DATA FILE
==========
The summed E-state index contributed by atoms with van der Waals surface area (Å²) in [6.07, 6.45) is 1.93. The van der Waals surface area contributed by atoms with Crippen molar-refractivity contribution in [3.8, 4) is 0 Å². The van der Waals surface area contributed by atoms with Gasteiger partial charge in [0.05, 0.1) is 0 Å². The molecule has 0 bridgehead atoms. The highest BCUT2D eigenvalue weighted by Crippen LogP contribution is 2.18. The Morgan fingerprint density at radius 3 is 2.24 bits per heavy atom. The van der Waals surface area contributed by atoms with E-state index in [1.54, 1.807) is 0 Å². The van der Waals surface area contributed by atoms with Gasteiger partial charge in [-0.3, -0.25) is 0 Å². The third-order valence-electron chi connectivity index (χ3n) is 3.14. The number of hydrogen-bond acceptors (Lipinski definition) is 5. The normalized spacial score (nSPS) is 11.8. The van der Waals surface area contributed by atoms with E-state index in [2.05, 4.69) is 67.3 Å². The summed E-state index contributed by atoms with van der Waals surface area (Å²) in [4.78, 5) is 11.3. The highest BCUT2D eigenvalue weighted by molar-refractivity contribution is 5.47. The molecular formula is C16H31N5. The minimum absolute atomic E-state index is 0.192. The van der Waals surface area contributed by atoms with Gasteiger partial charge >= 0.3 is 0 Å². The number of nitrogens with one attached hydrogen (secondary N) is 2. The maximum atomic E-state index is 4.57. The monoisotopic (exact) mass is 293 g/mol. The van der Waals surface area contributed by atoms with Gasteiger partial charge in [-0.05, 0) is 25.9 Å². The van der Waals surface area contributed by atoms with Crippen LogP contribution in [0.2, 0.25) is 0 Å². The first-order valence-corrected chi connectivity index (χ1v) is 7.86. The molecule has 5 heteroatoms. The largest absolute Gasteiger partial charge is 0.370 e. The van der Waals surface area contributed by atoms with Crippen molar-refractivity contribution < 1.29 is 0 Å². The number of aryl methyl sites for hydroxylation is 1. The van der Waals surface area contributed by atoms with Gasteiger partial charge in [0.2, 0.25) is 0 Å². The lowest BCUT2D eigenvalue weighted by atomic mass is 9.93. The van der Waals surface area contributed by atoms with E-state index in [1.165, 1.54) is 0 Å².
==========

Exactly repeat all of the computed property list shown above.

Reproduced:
The summed E-state index contributed by atoms with van der Waals surface area (Å²) in [6.07, 6.45) is 1.93. The van der Waals surface area contributed by atoms with Crippen molar-refractivity contribution in [3.8, 4) is 0 Å². The van der Waals surface area contributed by atoms with Gasteiger partial charge in [0.05, 0.1) is 0 Å². The molecule has 0 bridgehead atoms. The highest BCUT2D eigenvalue weighted by Crippen LogP contribution is 2.18. The Morgan fingerprint density at radius 3 is 2.24 bits per heavy atom. The van der Waals surface area contributed by atoms with E-state index in [1.54, 1.807) is 0 Å². The van der Waals surface area contributed by atoms with Gasteiger partial charge in [-0.3, -0.25) is 0 Å². The third-order valence-electron chi connectivity index (χ3n) is 3.14. The number of hydrogen-bond acceptors (Lipinski definition) is 5. The normalized spacial score (nSPS) is 11.8. The van der Waals surface area contributed by atoms with E-state index in [2.05, 4.69) is 67.3 Å². The summed E-state index contributed by atoms with van der Waals surface area (Å²) in [4.78, 5) is 11.3. The highest BCUT2D eigenvalue weighted by molar-refractivity contribution is 5.47. The molecular formula is C16H31N5. The minimum absolute atomic E-state index is 0.192. The van der Waals surface area contributed by atoms with Gasteiger partial charge >= 0.3 is 0 Å². The number of nitrogens with one attached hydrogen (secondary N) is 2. The maximum atomic E-state index is 4.57. The monoisotopic (exact) mass is 293 g/mol. The van der Waals surface area contributed by atoms with Gasteiger partial charge in [-0.05, 0) is 25.9 Å². The van der Waals surface area contributed by atoms with Crippen LogP contribution in [0.2, 0.25) is 0 Å². The first-order valence-corrected chi connectivity index (χ1v) is 7.86. The molecule has 5 heteroatoms. The largest absolute Gasteiger partial charge is 0.370 e. The van der Waals surface area contributed by atoms with Crippen molar-refractivity contribution < 1.29 is 0 Å². The number of aryl methyl sites for hydroxylation is 1. The van der Waals surface area contributed by atoms with Gasteiger partial charge in [0.2, 0.25) is 0 Å². The lowest BCUT2D eigenvalue weighted by atomic mass is 9.93. The van der Waals surface area contributed by atoms with E-state index in [1.165, 1.54) is 0 Å².